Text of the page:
We may experience breaches of security at our facilities or in respect of electronic documents and data storage and may face risks related to breaches of applicable privacy laws.
Given the nature of our cannabis products and the limited legal channels for distribution as well as the concentration of inventory in our facilities, we are subject to the risk of theft of our products and other security breaches. A security breach at one of our facilities could result in a significant loss of available products, expose us to liability under applicable regulations and to potentially costly litigation, or increase expenses relating to the resolution and future prevention of similar thefts, any of which could have an adverse effect on our business, financial condition and results of operations.
In addition, we may collect and store personal information about our customers, and we are responsible for protecting that information from privacy breaches. A security incident at our facilities may compromise the confidentiality, integrity, or availability of customer data. Unauthorized access to customer data stored on our computers or networks may be obtained through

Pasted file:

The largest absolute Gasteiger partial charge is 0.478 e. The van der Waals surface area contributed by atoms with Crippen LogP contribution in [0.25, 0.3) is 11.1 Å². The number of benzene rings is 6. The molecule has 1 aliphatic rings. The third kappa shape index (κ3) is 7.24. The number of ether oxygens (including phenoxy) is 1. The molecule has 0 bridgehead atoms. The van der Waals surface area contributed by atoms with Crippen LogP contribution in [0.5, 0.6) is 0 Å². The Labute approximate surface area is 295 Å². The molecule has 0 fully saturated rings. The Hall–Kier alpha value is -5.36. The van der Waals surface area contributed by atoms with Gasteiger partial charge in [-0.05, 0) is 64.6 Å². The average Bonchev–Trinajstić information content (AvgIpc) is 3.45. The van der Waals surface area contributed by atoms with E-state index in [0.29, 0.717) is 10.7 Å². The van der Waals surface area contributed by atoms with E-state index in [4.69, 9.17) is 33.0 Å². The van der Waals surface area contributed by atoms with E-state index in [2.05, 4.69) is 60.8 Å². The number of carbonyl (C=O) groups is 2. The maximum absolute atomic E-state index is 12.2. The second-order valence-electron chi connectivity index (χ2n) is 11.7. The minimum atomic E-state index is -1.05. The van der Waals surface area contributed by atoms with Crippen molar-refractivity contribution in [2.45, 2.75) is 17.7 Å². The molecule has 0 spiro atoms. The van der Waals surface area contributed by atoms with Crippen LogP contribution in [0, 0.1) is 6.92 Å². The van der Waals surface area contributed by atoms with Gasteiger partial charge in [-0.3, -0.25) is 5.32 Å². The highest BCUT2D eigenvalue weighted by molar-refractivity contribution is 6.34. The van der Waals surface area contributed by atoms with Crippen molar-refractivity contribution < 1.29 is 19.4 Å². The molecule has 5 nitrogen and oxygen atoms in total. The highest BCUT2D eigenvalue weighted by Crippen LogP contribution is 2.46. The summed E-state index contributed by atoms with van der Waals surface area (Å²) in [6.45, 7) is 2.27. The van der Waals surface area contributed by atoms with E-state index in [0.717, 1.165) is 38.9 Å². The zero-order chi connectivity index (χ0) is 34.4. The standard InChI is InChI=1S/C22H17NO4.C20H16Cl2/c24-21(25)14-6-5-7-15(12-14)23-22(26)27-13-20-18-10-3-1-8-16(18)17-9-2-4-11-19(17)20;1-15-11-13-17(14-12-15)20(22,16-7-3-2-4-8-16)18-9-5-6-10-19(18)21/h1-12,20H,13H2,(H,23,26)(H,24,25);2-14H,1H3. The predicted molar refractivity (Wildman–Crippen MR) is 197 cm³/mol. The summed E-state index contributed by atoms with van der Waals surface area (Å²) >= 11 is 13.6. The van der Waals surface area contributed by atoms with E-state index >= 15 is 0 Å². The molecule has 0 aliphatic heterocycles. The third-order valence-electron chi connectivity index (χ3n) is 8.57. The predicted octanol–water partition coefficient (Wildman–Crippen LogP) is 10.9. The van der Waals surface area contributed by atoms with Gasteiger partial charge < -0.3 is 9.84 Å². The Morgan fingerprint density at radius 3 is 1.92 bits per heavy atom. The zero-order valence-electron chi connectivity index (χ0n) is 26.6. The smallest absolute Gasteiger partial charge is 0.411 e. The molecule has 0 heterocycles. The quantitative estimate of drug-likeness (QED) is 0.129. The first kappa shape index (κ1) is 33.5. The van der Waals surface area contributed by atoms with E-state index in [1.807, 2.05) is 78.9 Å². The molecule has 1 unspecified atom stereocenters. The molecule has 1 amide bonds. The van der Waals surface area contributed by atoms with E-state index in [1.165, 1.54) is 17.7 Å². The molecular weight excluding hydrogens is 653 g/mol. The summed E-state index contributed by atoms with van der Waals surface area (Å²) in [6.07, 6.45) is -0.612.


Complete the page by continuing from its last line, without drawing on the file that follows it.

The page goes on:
break-ins,
breaches of our secure network by an unauthorized party, employee theft or misuse, or other misconduct. Unauthorized access to customer data may be obtained through inadequate use of security controls by customers. Accounts created with weak passwords could allow cyber-attackers to gain access to customer data. If there were an inadvertent disclosure of customer information or if a third party were to gain unauthorized access to the information we possess on behalf of our customers, our operations could be disrupted, our reputation could be damaged, and we could be subject to claims or other liabilities, including liability from federal and state governmental agencies. In addition, such perceived or actual unauthorized disclosure of the information we collect or breach of our security could damage our reputation, result in the loss of customers and have a material adverse effect on our business, financial condition and results of operations.